News / Asia

North Korea Holds Rare News Conference To Deny Sinking Of South's Ship

Kurt Achin

North Korea's military has held a rare news conference to deny any role in the sinking of a South Korean navy vessel.  The North is also repeating warnings of war if skirmishes break out with the South in disputed waters.

North Korea's powerful National Defense Commission took the unusual step of speaking directly to international media Friday with the message that it did not sink a South Korean patrol ship in March.

General Pak Rim-su spoke in Pyongyang on behalf of the North Korean military. He said the South Korean government's fabrication about the Cheonan sinking has created a dire situation on the Korean peninsula, in which war could to break out at any moment.

46 South Korean sailors were killed when an explosion tore through their ship, the Cheonan, just over two months ago.  International investigators say overwhelming forensic evidence points to a torpedo attack by a North Korean submarine.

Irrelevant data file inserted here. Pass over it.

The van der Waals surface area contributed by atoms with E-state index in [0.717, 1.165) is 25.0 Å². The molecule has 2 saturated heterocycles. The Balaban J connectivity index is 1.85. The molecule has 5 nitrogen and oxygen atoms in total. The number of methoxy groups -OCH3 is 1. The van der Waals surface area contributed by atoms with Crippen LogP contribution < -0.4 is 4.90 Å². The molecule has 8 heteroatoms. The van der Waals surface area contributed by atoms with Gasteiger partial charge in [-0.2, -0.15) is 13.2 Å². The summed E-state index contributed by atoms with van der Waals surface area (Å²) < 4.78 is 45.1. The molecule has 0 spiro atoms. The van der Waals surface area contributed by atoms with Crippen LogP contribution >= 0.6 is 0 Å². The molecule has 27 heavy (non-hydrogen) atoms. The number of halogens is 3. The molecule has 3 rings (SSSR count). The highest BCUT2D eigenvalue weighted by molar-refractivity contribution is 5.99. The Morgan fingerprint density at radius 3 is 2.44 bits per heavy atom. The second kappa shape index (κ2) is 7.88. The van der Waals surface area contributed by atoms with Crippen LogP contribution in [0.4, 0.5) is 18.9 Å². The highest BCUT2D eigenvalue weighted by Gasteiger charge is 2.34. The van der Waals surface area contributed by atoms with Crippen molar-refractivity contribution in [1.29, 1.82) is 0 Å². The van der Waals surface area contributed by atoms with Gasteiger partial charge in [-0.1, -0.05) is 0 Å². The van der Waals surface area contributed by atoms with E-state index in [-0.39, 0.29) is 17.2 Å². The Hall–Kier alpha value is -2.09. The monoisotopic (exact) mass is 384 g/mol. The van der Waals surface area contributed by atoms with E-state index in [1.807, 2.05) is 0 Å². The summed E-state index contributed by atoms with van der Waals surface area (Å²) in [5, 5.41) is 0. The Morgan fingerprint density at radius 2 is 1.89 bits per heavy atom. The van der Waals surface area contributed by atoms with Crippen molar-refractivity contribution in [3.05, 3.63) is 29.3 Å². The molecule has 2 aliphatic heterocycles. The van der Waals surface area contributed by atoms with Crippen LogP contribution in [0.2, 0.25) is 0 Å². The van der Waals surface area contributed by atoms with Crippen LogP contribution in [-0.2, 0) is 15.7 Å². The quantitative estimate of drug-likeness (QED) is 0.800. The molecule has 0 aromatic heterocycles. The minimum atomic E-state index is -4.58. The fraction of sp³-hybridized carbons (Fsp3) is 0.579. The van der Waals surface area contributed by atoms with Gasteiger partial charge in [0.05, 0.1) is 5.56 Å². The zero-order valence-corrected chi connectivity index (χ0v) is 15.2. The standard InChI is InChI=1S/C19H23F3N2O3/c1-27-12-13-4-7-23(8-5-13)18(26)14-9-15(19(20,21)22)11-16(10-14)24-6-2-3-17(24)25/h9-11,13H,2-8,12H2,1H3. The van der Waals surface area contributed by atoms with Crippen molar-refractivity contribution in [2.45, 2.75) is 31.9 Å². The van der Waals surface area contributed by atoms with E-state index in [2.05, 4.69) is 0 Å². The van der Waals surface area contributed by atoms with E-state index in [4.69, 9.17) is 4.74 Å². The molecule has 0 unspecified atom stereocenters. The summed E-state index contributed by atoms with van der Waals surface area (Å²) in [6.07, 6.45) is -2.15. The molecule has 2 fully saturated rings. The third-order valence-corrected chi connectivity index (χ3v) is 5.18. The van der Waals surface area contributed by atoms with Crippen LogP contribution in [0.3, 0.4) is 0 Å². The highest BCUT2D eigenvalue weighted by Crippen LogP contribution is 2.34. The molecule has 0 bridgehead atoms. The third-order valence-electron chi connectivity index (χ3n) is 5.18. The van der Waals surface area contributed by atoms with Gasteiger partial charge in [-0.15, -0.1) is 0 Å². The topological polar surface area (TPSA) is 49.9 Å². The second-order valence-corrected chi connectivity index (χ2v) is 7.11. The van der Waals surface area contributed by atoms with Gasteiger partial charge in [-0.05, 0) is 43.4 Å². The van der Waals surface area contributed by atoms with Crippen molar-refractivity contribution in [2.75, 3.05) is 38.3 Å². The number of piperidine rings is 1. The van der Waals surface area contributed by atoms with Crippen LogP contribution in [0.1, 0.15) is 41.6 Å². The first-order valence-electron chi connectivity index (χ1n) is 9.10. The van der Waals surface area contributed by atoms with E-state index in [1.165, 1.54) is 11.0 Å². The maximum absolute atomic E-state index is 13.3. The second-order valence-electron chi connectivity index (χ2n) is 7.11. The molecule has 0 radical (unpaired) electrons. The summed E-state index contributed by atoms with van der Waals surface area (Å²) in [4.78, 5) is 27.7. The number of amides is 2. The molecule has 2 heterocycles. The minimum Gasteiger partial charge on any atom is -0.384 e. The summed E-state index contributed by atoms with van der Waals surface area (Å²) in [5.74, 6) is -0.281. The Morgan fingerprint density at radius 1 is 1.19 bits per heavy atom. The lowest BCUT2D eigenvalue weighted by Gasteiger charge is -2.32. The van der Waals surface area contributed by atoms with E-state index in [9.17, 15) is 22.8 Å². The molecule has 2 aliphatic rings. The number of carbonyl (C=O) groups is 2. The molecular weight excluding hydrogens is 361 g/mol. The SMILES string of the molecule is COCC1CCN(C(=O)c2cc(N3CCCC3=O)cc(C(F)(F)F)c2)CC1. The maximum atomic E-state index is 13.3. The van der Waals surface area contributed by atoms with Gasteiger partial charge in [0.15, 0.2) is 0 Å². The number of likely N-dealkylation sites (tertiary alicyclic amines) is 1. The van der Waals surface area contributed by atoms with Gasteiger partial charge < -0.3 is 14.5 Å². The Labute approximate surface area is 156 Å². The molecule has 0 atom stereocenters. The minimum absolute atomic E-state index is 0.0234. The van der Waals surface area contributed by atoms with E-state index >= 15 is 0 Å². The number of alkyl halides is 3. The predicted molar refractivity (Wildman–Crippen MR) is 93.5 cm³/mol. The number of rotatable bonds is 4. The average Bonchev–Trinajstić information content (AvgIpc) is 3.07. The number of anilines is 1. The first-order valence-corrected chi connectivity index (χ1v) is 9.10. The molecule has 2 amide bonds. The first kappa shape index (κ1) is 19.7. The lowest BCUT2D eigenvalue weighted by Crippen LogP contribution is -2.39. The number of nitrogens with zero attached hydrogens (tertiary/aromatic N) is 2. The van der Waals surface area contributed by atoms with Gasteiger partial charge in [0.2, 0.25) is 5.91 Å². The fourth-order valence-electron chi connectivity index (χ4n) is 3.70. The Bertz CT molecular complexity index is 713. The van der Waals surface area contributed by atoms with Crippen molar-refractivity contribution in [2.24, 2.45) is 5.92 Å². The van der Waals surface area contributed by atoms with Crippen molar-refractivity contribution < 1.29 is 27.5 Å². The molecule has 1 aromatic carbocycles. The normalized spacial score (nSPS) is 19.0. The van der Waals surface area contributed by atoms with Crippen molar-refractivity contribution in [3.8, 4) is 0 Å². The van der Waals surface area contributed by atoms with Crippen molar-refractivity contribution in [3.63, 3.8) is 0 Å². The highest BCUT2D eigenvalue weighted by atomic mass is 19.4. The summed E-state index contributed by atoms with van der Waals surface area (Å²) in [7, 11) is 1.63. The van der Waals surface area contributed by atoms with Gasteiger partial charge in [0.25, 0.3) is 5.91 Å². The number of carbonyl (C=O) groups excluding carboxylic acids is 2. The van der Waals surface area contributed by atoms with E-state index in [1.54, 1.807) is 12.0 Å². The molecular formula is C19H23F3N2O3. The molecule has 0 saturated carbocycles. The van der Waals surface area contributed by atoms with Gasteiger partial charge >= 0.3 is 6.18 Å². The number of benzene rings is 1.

North Korea says it wants its own investigators to visit the South and inspect the evidence for itself-- a step some South Koreans support.  Many South Korean officials are reluctant to allow that, because they believe the North would only use the visit for political propaganda.

Friday's press conference in Pyongyang was extremely unusual for North Korea, one of the most secretive governments in the world.  It  comes as South Korean President Lee Myung-bak hosts Chinese Premier Wen Jiabao and Japanese Prime Minister Yukio Hatoyama for a weekend three-way summit on the South's resort island of Jeju.  The South Korean and Japanese leader are expected to press Premier Wen to join them in backing strong punitive steps against the North at the United Nations Security Council.

South Korea and the United States are preparing to stage joint anti-submarine warfare drills in waters west of the Korean peninsula.

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